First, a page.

"Organisations like ourselves are going by DIFX rules and by London Stock Exchange rules; we're meeting all the transparency requirements and more, and still [it's not enough]. Why? It's because we are in Dubai," contends DP World CEO Mohammad Sharaf.

"If the same company was based in the US, with the balance sheet that we have, would there be concern over our rating? No. We are better than Fortune 500 companies in terms of our performance," he continues.

"Moody's and everybody else can see our balance sheet, have seen our profitability in the first half, have seen our volumes, and they have all the information," says Sharaf. "It's their call, but I look at it and it's not right if they're going to bring it down."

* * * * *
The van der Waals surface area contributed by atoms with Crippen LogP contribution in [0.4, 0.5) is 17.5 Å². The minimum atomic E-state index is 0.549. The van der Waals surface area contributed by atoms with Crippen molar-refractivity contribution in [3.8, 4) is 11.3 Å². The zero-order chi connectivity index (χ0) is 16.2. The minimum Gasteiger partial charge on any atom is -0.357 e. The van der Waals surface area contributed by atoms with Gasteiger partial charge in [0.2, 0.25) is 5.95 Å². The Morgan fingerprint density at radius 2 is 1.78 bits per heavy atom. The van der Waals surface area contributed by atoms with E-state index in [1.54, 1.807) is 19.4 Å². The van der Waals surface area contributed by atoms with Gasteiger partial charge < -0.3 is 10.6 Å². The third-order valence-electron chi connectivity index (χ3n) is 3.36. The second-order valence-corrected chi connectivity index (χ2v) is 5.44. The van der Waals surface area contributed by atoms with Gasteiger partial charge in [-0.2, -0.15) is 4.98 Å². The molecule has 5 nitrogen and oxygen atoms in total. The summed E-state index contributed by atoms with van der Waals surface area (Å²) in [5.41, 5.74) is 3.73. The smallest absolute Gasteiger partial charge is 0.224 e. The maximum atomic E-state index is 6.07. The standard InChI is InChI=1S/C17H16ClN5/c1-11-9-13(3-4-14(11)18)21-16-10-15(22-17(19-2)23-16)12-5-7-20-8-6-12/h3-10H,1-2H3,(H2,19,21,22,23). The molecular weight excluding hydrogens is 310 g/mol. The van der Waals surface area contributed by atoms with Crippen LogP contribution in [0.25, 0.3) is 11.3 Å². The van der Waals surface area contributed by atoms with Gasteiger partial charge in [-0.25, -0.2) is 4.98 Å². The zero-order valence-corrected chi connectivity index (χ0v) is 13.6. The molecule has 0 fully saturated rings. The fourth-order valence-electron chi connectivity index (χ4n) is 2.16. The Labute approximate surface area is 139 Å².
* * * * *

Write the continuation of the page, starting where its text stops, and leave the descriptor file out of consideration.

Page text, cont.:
Analysts note that while a downgrade is likely to increase a company's finance costs and impact investors' sentiment negatively, DP World is nevertheless well positioned should Moody's cut its credit rating.

"DP World looks well-financed at the moment, and around 80 percent of the maturities are long-dated on their existing quoted debt," says Robin Byde, an analyst at HSBC in London. "From an equity analyst point of view, their financing looks reasonably sound."

"I don't know what will happen," Sharaf concludes. "I don't know enough about those [ratings agency] guys, but I can tell you that they don't know us either."


Good guys are being tarred with the macro brush